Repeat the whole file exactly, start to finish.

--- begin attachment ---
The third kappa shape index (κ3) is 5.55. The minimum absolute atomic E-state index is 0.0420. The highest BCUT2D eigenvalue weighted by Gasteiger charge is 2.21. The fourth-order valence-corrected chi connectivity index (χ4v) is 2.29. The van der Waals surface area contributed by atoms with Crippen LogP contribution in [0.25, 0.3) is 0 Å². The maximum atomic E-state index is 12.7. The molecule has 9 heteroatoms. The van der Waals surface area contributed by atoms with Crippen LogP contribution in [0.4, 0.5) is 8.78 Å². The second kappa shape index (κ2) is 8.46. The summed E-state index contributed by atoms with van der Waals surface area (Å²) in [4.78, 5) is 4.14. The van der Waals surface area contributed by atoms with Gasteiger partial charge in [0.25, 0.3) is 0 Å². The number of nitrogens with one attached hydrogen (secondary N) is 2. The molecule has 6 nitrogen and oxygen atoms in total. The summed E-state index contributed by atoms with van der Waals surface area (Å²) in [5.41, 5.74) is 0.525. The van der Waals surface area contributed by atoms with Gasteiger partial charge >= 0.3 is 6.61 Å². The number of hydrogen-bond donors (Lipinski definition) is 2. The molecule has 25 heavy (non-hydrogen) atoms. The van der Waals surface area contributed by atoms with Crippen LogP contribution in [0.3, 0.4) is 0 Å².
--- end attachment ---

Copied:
The third kappa shape index (κ3) is 5.55. The minimum absolute atomic E-state index is 0.0420. The highest BCUT2D eigenvalue weighted by Gasteiger charge is 2.21. The fourth-order valence-corrected chi connectivity index (χ4v) is 2.29. The van der Waals surface area contributed by atoms with Crippen LogP contribution in [0.25, 0.3) is 0 Å². The maximum atomic E-state index is 12.7. The molecule has 9 heteroatoms. The van der Waals surface area contributed by atoms with Crippen LogP contribution in [0.4, 0.5) is 8.78 Å². The second kappa shape index (κ2) is 8.46. The summed E-state index contributed by atoms with van der Waals surface area (Å²) in [4.78, 5) is 4.14. The van der Waals surface area contributed by atoms with Gasteiger partial charge in [0.25, 0.3) is 0 Å². The number of nitrogens with one attached hydrogen (secondary N) is 2. The molecule has 6 nitrogen and oxygen atoms in total. The summed E-state index contributed by atoms with van der Waals surface area (Å²) in [5.41, 5.74) is 0.525. The van der Waals surface area contributed by atoms with Gasteiger partial charge >= 0.3 is 6.61 Å². The number of hydrogen-bond donors (Lipinski definition) is 2. The molecule has 25 heavy (non-hydrogen) atoms. The van der Waals surface area contributed by atoms with Crippen LogP contribution in [0.3, 0.4) is 0 Å².